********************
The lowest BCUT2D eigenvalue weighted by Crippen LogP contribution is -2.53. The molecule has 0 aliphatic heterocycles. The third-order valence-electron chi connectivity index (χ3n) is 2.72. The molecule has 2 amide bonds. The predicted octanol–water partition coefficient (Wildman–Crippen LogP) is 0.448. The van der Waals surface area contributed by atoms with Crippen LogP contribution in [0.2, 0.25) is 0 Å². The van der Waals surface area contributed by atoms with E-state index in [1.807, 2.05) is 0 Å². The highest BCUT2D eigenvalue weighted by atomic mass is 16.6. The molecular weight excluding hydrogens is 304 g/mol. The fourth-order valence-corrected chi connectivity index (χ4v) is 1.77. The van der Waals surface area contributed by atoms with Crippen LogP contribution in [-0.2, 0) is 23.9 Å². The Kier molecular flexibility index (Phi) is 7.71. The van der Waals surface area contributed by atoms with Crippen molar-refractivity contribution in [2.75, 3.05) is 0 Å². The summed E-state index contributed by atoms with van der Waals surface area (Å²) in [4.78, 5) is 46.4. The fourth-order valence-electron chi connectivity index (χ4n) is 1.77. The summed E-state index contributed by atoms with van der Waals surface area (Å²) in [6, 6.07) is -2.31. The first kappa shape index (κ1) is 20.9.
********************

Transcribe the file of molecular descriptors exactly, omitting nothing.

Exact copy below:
The lowest BCUT2D eigenvalue weighted by Crippen LogP contribution is -2.53. The molecule has 0 aliphatic heterocycles. The third-order valence-electron chi connectivity index (χ3n) is 2.72. The molecule has 2 amide bonds. The predicted octanol–water partition coefficient (Wildman–Crippen LogP) is 0.448. The van der Waals surface area contributed by atoms with Crippen LogP contribution in [0.2, 0.25) is 0 Å². The van der Waals surface area contributed by atoms with E-state index in [1.807, 2.05) is 0 Å². The highest BCUT2D eigenvalue weighted by atomic mass is 16.6. The molecular weight excluding hydrogens is 304 g/mol. The fourth-order valence-corrected chi connectivity index (χ4v) is 1.77. The van der Waals surface area contributed by atoms with Crippen LogP contribution in [-0.2, 0) is 23.9 Å². The Kier molecular flexibility index (Phi) is 7.71. The van der Waals surface area contributed by atoms with Crippen molar-refractivity contribution in [2.75, 3.05) is 0 Å². The summed E-state index contributed by atoms with van der Waals surface area (Å²) in [4.78, 5) is 46.4. The fourth-order valence-electron chi connectivity index (χ4n) is 1.77. The summed E-state index contributed by atoms with van der Waals surface area (Å²) in [6, 6.07) is -2.31. The first kappa shape index (κ1) is 20.9.